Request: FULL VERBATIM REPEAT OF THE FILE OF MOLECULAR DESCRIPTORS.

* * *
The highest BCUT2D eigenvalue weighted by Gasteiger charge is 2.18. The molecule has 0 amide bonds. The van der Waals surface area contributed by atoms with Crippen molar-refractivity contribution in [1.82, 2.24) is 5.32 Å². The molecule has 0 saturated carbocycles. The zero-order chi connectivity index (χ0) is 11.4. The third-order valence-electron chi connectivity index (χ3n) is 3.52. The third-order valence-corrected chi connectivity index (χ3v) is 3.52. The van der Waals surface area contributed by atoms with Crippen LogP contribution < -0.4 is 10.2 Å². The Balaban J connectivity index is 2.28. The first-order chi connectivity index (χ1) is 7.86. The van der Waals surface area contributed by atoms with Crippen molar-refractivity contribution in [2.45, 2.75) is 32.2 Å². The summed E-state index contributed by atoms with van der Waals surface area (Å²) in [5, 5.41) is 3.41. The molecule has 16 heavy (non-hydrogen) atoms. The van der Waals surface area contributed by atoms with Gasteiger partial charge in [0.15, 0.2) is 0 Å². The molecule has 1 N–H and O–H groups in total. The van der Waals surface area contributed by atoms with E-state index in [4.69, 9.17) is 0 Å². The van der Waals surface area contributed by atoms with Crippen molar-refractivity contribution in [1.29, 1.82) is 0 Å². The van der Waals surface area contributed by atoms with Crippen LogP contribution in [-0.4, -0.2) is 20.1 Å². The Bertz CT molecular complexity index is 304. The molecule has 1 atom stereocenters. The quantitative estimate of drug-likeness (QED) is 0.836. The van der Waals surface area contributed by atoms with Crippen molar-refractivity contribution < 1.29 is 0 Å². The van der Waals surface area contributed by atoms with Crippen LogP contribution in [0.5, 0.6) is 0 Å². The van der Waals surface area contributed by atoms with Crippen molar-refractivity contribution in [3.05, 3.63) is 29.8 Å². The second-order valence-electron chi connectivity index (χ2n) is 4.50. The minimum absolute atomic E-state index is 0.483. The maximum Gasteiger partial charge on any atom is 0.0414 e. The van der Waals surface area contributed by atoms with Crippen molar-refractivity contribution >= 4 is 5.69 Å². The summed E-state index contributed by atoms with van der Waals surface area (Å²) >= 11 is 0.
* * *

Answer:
The highest BCUT2D eigenvalue weighted by Gasteiger charge is 2.18. The molecule has 0 amide bonds. The van der Waals surface area contributed by atoms with Crippen molar-refractivity contribution in [1.82, 2.24) is 5.32 Å². The molecule has 0 saturated carbocycles. The zero-order chi connectivity index (χ0) is 11.4. The third-order valence-electron chi connectivity index (χ3n) is 3.52. The third-order valence-corrected chi connectivity index (χ3v) is 3.52. The van der Waals surface area contributed by atoms with Crippen LogP contribution < -0.4 is 10.2 Å². The Balaban J connectivity index is 2.28. The first-order chi connectivity index (χ1) is 7.86. The van der Waals surface area contributed by atoms with Crippen molar-refractivity contribution in [2.45, 2.75) is 32.2 Å². The summed E-state index contributed by atoms with van der Waals surface area (Å²) in [5, 5.41) is 3.41. The molecule has 16 heavy (non-hydrogen) atoms. The van der Waals surface area contributed by atoms with Gasteiger partial charge in [0.15, 0.2) is 0 Å². The molecule has 1 N–H and O–H groups in total. The van der Waals surface area contributed by atoms with E-state index in [4.69, 9.17) is 0 Å². The van der Waals surface area contributed by atoms with Crippen molar-refractivity contribution in [1.29, 1.82) is 0 Å². The van der Waals surface area contributed by atoms with Crippen LogP contribution in [-0.4, -0.2) is 20.1 Å². The Bertz CT molecular complexity index is 304. The molecule has 1 atom stereocenters. The quantitative estimate of drug-likeness (QED) is 0.836. The van der Waals surface area contributed by atoms with Crippen molar-refractivity contribution < 1.29 is 0 Å². The van der Waals surface area contributed by atoms with Crippen LogP contribution in [0.5, 0.6) is 0 Å². The van der Waals surface area contributed by atoms with Crippen molar-refractivity contribution in [3.05, 3.63) is 29.8 Å². The second-order valence-electron chi connectivity index (χ2n) is 4.50. The minimum absolute atomic E-state index is 0.483. The maximum Gasteiger partial charge on any atom is 0.0414 e. The van der Waals surface area contributed by atoms with Crippen molar-refractivity contribution >= 4 is 5.69 Å². The summed E-state index contributed by atoms with van der Waals surface area (Å²) >= 11 is 0.